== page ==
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A Balkan Travelogue

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By:Srdja Trifkovic | December 15, 2011

 

It’s been some years since Tom Fleming and I have indulged in seven-day mad dashes across the Balkans, speaking, lecturing and giving interviews, meeting interesting people over good food and drink. Last week’s tour, which took us to Belgrade and Banja Luka, had the tempo and feel of the old times, but it was on balance a melancholy affair. After two decades of trials and tribulations, Serbia is on what appears to be an irreversible downward spiral.


The dilemma facing the country was summed up by Dr. Fleming [start watching at 0:05:15] at a symposium at Belgrade’s Media Center on December 5. How does a small and weak nation respond to the challenge of a hostile and mighty foreign power which seeks to subjugate it? What is the right balance between defiance and subservience? That dilemma will not be resolved by a party program or by intellectuals writing manifestos. The only way to meet the challenge is to maintain faith and identity… and to procreate. In other words, the solution to Serbia’s woes is not structurally different from the solution to the malaise of some bigger and more important countries on both sides of the Atlantic which are also experiencing moral and cultural decrepitude and demographic decline.

This was inevitably the topic of conversation at a dinner we shared that evening with Dragan Acovic, our polyglot friend whose professional and social pursuits make him one of the best informed people in Belgrade. His assessment was gloomy: the West may be declining, but Serbia’s decline is far swifter. The country may be further fragmented (Vojvodina, Sanjak) well before America finally gives up her imperial pretensions and the European Union disintegrates under the weight of its insoluble contradictions. The cumulative effect of relentless Western hostility over the past two decades, currently on display in northern Kosovo, has taken its toll. Belgrade’s political scene is dominated by a corrupt “pro-European” coalition led by the Democratic Party (DS) of Boris Tadic. While it claims to be more patriotic, the leading opposition party—the Serbian National Party (SNS) of Tomislav Nikolic—is almost equally enthusiastic about the alleged advantages of joining the EU, and just as ambivalent when it comes to maintaining and defending Serbia’s claim to Kosovo. The Socialists (SPS), opportunistic as ever, are likely to remain in the ruling coalition no matter who forms the government after the next election. The Democratic Party of Serbia (DSS) of my old friend Vojislav Koštunica and Šešelj’s Radicals (SRS) may get a third of the vote between them but are more or less certain to remain in the opposition.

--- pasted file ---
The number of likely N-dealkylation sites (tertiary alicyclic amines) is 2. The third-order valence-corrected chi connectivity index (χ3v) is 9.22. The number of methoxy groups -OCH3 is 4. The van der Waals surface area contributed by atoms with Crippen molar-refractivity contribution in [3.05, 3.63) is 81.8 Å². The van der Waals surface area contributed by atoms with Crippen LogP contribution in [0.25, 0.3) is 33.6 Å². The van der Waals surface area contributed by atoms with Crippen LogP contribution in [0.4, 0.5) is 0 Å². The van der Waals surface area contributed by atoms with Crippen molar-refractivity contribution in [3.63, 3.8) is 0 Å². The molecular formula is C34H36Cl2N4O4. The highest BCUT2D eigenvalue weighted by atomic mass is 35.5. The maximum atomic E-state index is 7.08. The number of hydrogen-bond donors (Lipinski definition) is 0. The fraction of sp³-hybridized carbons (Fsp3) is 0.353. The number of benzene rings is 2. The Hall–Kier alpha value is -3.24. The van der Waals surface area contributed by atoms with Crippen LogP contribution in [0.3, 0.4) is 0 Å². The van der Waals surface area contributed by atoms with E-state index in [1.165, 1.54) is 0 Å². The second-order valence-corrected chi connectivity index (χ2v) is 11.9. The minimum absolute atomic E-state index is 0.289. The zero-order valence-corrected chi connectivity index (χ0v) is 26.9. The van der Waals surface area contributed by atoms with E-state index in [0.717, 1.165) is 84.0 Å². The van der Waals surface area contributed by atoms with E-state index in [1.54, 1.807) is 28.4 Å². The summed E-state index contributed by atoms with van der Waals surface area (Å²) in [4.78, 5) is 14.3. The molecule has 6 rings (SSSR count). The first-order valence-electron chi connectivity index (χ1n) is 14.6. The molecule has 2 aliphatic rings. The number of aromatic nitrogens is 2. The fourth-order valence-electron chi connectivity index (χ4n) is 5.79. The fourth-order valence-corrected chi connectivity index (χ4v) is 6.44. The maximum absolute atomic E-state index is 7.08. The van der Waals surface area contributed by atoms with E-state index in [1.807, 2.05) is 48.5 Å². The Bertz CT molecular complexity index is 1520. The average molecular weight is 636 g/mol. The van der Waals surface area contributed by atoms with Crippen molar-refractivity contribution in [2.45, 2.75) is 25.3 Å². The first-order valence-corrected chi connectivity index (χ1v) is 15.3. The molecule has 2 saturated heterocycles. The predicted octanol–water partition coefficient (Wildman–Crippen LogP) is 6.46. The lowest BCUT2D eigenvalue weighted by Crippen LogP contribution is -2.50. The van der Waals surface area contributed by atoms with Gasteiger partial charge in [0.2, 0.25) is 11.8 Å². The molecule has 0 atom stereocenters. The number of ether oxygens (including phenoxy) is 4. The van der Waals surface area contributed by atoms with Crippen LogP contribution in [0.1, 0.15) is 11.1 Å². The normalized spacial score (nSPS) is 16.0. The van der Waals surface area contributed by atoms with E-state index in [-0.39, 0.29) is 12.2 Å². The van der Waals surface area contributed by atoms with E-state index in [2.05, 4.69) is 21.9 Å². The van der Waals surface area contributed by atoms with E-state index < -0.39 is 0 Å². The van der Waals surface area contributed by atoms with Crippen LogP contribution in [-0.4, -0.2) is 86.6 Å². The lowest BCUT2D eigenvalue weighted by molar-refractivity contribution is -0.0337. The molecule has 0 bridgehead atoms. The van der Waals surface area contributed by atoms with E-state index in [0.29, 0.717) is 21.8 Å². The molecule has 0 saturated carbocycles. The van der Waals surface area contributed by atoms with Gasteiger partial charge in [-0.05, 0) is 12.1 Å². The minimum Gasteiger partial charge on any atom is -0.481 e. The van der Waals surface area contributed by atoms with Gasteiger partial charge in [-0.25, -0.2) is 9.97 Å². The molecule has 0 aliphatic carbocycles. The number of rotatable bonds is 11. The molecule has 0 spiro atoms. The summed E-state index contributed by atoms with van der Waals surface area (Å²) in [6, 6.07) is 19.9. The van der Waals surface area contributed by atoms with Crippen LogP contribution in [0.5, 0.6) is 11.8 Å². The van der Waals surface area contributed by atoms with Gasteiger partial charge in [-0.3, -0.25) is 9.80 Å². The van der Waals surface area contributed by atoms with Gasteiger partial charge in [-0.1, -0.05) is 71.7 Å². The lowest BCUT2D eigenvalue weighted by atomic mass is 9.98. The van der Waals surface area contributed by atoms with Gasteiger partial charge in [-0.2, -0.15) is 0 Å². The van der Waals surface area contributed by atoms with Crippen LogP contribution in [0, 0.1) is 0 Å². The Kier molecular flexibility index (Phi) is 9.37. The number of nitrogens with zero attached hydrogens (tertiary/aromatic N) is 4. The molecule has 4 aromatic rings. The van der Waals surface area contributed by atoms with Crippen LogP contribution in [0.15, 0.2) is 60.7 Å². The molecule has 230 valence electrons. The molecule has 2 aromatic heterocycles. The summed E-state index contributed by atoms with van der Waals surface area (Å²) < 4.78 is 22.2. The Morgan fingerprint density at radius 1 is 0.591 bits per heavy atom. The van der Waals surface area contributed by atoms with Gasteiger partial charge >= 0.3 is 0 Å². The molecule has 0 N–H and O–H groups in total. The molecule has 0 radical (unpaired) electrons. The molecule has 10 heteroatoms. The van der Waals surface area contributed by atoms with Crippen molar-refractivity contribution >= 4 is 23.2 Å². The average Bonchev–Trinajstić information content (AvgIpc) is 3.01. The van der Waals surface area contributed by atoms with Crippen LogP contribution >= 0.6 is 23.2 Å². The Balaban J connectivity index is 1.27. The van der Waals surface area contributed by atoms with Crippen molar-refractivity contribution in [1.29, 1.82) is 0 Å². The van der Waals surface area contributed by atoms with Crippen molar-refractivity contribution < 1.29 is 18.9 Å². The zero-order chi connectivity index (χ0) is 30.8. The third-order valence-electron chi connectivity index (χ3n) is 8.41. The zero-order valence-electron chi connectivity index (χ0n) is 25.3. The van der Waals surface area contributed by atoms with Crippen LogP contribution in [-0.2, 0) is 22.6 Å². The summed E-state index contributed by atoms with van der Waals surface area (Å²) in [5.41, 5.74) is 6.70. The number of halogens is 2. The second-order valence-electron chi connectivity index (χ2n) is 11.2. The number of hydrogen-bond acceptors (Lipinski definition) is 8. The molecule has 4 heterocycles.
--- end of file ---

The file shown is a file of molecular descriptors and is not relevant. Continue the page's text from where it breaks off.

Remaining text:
On Tuesday, December 6, we attended an international conference on World War I in the Balkans which was jointly organized by the Institute for Contemporary History in Belgrade and the Russian World Institute in Moscow. The opening, at the ornate Senate Room of the National Assembly, was a major affair attended by government ministers and by the Russian Ambassador, Aleksandr Konuzin, who was to host a large reception at the Embassy in the evening. The following day, however, it transpired the conference itself was practically ignored by the Belgrade media. According to one of the organizers, editors received a discrete signal from on high that appearing too chummy with the Russians was not a good idea on the eve of the much anticipated EU decision on Serbia’s application for candidate status.

In the event Brussels said “no,” as expected, and Mr. Tadic pretended to be surprised. The rest of the country remained indifferent. Most Serbs have finally realized that the benefits of EU membership are dubious at best, and that the never-ending escalation of demands by the European Commission won’t stop short of Belgrade’s formal recognition of Kosovo’s independence. In any event, candidate status is meaningless without a timetable for accession—and that is something Serbia and the rest of the Western Balkans (save Croatia) will not get for many years to come. Gripped by financial woes and internal divisions the EU is in a state of chronic crisis. Germany and France in particular are not interested in admitting a cluster of poor and potentially troublesome countries. In their view letting Greece in was a mistake, let alone Bulgaria and Rumania.

On Wednesday morning, having presented our papers at the Great War Conference, Dr. Fleming and I headed to Studio B, Belgrade’s most popular local TV station, for a live interview. The presenter was pretty yet intelligent, the conversation fast flowing, and we were in decent form. It was good to be back at the same studio where, 20 years ago, I had my first live appearance before a TV camera. It would be trite to say “it seems like yesterday,” but it does. Scary.